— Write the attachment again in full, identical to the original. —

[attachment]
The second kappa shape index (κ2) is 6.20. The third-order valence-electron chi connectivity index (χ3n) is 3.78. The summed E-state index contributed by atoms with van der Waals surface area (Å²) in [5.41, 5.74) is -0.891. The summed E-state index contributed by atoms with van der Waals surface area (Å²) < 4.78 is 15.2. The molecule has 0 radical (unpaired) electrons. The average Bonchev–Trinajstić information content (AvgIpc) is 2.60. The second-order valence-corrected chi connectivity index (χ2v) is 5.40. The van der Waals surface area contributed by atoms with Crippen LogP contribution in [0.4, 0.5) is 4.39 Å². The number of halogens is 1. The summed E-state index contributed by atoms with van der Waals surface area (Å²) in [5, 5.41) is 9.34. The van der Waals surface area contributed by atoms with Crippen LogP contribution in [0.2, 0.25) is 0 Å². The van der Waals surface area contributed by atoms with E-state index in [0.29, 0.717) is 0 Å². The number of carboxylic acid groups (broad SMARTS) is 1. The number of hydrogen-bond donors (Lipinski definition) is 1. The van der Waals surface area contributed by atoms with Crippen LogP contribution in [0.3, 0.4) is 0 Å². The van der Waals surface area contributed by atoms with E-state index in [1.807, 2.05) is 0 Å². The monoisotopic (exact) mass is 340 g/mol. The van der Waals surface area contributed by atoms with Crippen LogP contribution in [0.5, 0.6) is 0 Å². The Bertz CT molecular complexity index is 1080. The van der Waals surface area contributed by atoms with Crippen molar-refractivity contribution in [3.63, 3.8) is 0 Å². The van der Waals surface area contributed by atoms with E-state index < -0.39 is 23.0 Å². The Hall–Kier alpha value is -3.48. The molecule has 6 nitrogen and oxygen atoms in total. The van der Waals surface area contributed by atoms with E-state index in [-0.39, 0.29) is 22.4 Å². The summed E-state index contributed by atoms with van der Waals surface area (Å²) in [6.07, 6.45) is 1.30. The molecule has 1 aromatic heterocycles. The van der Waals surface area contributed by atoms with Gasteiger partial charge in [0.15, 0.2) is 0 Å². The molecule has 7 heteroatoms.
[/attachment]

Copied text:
The second kappa shape index (κ2) is 6.20. The third-order valence-electron chi connectivity index (χ3n) is 3.78. The summed E-state index contributed by atoms with van der Waals surface area (Å²) in [5.41, 5.74) is -0.891. The summed E-state index contributed by atoms with van der Waals surface area (Å²) < 4.78 is 15.2. The molecule has 0 radical (unpaired) electrons. The average Bonchev–Trinajstić information content (AvgIpc) is 2.60. The second-order valence-corrected chi connectivity index (χ2v) is 5.40. The van der Waals surface area contributed by atoms with Crippen LogP contribution in [0.4, 0.5) is 4.39 Å². The number of halogens is 1. The summed E-state index contributed by atoms with van der Waals surface area (Å²) in [5, 5.41) is 9.34. The van der Waals surface area contributed by atoms with Crippen LogP contribution in [0.2, 0.25) is 0 Å². The van der Waals surface area contributed by atoms with E-state index in [0.29, 0.717) is 0 Å². The number of carboxylic acid groups (broad SMARTS) is 1. The number of hydrogen-bond donors (Lipinski definition) is 1. The van der Waals surface area contributed by atoms with Crippen LogP contribution in [0.3, 0.4) is 0 Å². The van der Waals surface area contributed by atoms with E-state index in [1.807, 2.05) is 0 Å². The monoisotopic (exact) mass is 340 g/mol. The van der Waals surface area contributed by atoms with Crippen LogP contribution in [0.5, 0.6) is 0 Å². The Bertz CT molecular complexity index is 1080. The van der Waals surface area contributed by atoms with Crippen molar-refractivity contribution in [3.63, 3.8) is 0 Å². The van der Waals surface area contributed by atoms with E-state index < -0.39 is 23.0 Å². The Hall–Kier alpha value is -3.48. The molecule has 6 nitrogen and oxygen atoms in total. The van der Waals surface area contributed by atoms with E-state index in [-0.39, 0.29) is 22.4 Å². The summed E-state index contributed by atoms with van der Waals surface area (Å²) in [6.07, 6.45) is 1.30. The molecule has 1 aromatic heterocycles. The van der Waals surface area contributed by atoms with Gasteiger partial charge in [0.15, 0.2) is 0 Å². The molecule has 7 heteroatoms.